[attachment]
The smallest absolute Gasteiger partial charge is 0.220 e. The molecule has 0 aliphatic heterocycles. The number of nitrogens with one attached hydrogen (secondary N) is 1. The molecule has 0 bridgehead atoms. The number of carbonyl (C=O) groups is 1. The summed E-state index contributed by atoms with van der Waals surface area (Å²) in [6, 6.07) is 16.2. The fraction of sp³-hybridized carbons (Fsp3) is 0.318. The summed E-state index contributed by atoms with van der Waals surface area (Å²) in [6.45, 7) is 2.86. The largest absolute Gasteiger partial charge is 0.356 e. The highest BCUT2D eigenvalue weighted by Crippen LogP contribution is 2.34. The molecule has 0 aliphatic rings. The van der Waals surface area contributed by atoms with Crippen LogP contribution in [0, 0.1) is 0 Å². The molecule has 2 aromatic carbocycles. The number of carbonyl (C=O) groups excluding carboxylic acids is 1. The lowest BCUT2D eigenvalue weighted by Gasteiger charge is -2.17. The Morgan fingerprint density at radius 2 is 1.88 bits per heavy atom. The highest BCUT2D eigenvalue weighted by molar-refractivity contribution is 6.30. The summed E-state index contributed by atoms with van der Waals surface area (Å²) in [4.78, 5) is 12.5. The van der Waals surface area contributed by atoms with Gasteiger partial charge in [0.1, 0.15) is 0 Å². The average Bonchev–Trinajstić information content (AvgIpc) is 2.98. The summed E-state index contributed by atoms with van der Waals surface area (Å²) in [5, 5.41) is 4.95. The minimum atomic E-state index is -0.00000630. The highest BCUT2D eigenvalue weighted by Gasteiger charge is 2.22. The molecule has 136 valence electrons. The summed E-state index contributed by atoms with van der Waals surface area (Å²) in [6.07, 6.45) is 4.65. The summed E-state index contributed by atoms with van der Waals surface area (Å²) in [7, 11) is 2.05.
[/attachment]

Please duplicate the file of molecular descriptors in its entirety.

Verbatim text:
The smallest absolute Gasteiger partial charge is 0.220 e. The molecule has 0 aliphatic heterocycles. The number of nitrogens with one attached hydrogen (secondary N) is 1. The molecule has 0 bridgehead atoms. The number of carbonyl (C=O) groups is 1. The summed E-state index contributed by atoms with van der Waals surface area (Å²) in [6, 6.07) is 16.2. The fraction of sp³-hybridized carbons (Fsp3) is 0.318. The summed E-state index contributed by atoms with van der Waals surface area (Å²) in [6.45, 7) is 2.86. The largest absolute Gasteiger partial charge is 0.356 e. The highest BCUT2D eigenvalue weighted by Crippen LogP contribution is 2.34. The molecule has 0 aliphatic rings. The van der Waals surface area contributed by atoms with Crippen LogP contribution in [0, 0.1) is 0 Å². The molecule has 2 aromatic carbocycles. The number of carbonyl (C=O) groups excluding carboxylic acids is 1. The lowest BCUT2D eigenvalue weighted by Gasteiger charge is -2.17. The Morgan fingerprint density at radius 2 is 1.88 bits per heavy atom. The highest BCUT2D eigenvalue weighted by molar-refractivity contribution is 6.30. The summed E-state index contributed by atoms with van der Waals surface area (Å²) in [4.78, 5) is 12.5. The van der Waals surface area contributed by atoms with Gasteiger partial charge in [0.1, 0.15) is 0 Å². The average Bonchev–Trinajstić information content (AvgIpc) is 2.98. The summed E-state index contributed by atoms with van der Waals surface area (Å²) in [5, 5.41) is 4.95. The minimum atomic E-state index is -0.00000630. The highest BCUT2D eigenvalue weighted by Gasteiger charge is 2.22. The molecule has 136 valence electrons. The summed E-state index contributed by atoms with van der Waals surface area (Å²) in [6.07, 6.45) is 4.65. The summed E-state index contributed by atoms with van der Waals surface area (Å²) in [7, 11) is 2.05.